Chat Bots seem to be all the rage these days. Three different companies came out of the most recent YCombinator batch building chat bot related infrastructure. Microsoft just announced the launch of a bot platform and Facebook announced last summer about their messenger bot with hopes to compete with the likes of Siri, Google Now, Cortana, and Amazon’s Alexa.
Chat bots have been around for quite a while, and like software from the 90s, we are trained from many years of terrible experience with automation, like IVR messaging when calling customer support, and robo-calls from politicians and business loan companies, to be very skeptical of it’s ability to be useful.
However, there are a few underlying trends happening right now that are important to be aware of.
The first and most notable is that mobile as a platform reaches over 2 Billion people today. It is capable of reaching places where internet access can’t reach, and affordable enough for the masses. There is little question that mobile is eating the world. We literally have the universe in our pocket.
However, as with most platforms, it requires a native experience to reach it’s full potential. Mobile browsing is still clunky. Responsive web design is this rather terrible trend of trying force the website infrastructure onto tiny devices. It’s like a kid trying to fit a square peg into a round hole. It just doesn’t fit.
While apps are useful and more native than a browser, they require downloading software, signing up or logging in, and clutter up your screen. The stats are staggering about how many apps get downloaded once and never used again.
Bottom line, apps might serve a function in many situations, like using GPS to navigate somewhere, and while the touch interface is a good way to interact with touch screens, it is still clunky when it comes to advanced search, buying things and anything that requires entering data.
However, there is one type of app that is native to the mobile phone and that is communication. Specifically messaging and phone calls. Those are natural, native experiences and their mass adoption is as clear a sign as any that messaging is the most native way we interact with mobile devices. Messaging isn’t limited to apps, it can be a phone number you call, or a number you text.
We interact with computers in many different ways. We use a mouse and keyboard. We use a stylus and our fingers. We pinch and zoom and swipe. We also speak into computers… Ever since the 1950s (or earlier) people have been trying to find ways to communicate intelligently with a computer. The first generation of chat bots weren’t very good. However, with some amazing innovation around machine learning, NLP, and artificial intelligence, we are on the brink of having semi-intelligent conversations with our devices.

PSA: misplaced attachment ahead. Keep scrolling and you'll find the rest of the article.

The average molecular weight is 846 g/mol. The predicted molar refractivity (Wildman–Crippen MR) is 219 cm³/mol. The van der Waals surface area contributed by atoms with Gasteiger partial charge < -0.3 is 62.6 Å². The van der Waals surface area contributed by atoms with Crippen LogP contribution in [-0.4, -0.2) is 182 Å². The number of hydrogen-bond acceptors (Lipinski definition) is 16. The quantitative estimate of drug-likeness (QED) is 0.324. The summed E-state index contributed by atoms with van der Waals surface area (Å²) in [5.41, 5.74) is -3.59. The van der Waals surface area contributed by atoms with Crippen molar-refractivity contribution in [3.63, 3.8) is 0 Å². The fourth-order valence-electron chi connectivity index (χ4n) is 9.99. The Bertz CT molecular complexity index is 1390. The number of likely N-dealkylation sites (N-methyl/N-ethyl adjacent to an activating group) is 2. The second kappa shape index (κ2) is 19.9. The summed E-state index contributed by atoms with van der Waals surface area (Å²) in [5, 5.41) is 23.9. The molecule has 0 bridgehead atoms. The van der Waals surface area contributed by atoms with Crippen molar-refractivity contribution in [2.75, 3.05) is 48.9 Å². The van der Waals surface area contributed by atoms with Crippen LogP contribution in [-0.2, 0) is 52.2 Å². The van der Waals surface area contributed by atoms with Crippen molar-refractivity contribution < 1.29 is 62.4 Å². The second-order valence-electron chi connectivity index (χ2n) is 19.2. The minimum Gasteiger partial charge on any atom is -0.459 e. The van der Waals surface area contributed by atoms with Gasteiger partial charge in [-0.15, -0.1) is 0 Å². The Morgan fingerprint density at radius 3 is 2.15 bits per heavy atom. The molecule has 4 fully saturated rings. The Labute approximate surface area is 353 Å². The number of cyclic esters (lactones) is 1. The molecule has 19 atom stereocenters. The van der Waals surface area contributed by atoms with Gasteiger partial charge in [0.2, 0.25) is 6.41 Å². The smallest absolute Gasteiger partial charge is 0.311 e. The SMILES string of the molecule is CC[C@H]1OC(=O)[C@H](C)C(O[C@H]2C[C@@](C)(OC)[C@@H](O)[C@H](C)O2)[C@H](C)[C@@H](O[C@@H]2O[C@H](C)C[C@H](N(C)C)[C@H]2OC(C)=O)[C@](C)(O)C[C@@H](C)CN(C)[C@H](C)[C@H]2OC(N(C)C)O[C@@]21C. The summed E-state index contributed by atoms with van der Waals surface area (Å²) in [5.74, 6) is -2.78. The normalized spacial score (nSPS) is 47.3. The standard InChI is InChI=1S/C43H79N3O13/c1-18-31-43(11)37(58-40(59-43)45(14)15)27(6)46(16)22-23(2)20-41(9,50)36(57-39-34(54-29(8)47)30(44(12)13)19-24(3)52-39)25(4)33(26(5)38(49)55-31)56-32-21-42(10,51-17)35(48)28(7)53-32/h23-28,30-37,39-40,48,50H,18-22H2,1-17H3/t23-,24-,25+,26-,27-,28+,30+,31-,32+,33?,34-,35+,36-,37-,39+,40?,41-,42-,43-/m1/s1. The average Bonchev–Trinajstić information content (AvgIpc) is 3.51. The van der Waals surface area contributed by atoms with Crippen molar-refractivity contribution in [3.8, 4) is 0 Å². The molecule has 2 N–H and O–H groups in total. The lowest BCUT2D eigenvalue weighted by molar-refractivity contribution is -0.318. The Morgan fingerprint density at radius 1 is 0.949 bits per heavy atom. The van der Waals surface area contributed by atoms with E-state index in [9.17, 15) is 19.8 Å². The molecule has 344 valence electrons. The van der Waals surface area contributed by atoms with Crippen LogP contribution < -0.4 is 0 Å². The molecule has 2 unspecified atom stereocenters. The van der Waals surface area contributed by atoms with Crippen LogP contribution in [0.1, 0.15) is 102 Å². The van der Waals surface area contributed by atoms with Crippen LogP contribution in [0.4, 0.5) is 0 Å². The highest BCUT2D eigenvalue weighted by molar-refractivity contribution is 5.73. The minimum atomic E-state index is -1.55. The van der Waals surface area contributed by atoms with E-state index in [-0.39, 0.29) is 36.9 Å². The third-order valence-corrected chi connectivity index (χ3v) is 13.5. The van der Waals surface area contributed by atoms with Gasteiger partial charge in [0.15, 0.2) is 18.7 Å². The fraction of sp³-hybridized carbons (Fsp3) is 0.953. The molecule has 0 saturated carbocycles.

So, when you consider that a)mobile has the broadest reach of any platform and is rapidly growing, and b)messaging is the most native way to interact with mobile devices, and c)AI is advanced enough to actually understand what you are saying and replying semi-intelligently, we have the formula for what many believe might be the NEW way of interacting with the internet and companies and all the different entities we want to connect to. (There is another trend that makes chat bots especially attractive to developers, which is they don’t need to build a user interface, which is a huge cost and time sink.) This is the perfect storm for conversational bots popping up.
There are also some trends on enterprise messaging, like Slack, that make this even more attractive. There can arguably be a layer of admin assistant jobs completely replaced by chat bots. The really cool thing is that Chat Bots can have intelligent conversations with other chat bots.
Many are arguing that chat bots are the new apps, and the saying, “There’s a chat bot for that” might become a household phrase.
So, as a marketer, you are probably wondering how to leverage chat bots for your brand. The most obvious way is social media interactions. However, I think chat bots can possibly replace search. So, if your company requires querying a database, like Kayak looking for flights, that is a very obvious use case. Ordering food from a restaurant is another, as is pulling data from an accounting or analytics system. Think about chat bots as a new way to interact with the internet, and you will start seeing opportunities. Think about all the conversations and interactions your brand has with customers, and all of those are potential opportunities to replace or augment with Chat Bots.
There will be a layer of services with a human being using chat bots to achieve scale of advanced customer service. For example, MAGIC the concierge app, uses AI and a chat bot to interact with people via SMS, and has a human do the harder searches as needed.
So, if you want to know how you can use chat bots, listen to your customer service and sales calls and you will start to see opportunities to leverage them.
The goal here is not to plug yourself into existing conversations, but rather to think about the reasons a customer or prospect will want to interact with you and give them a way to do that without having a human being behind it.
I am still researching chat bots and trying to understand all the creative ways for brands to leverage them, but the use case I am most excited for is to replace my mom’s need to call me to look something up online for her. I can just connect her to my chatbot and let the bot do the research for her.
I think, jut like Waze has a voicepack ad unit, where you can be the voice of the GPS for an ad unit, that voice chat bots might be able to be layered with celebrity voices, etc… Should prove to be an interesting few years of innovation.
The main barrier chat bots must overcome is the inherent distrust of chat bots from the years of terrible experiences. This is why you really need to build a “magical” experience or it wont get traction.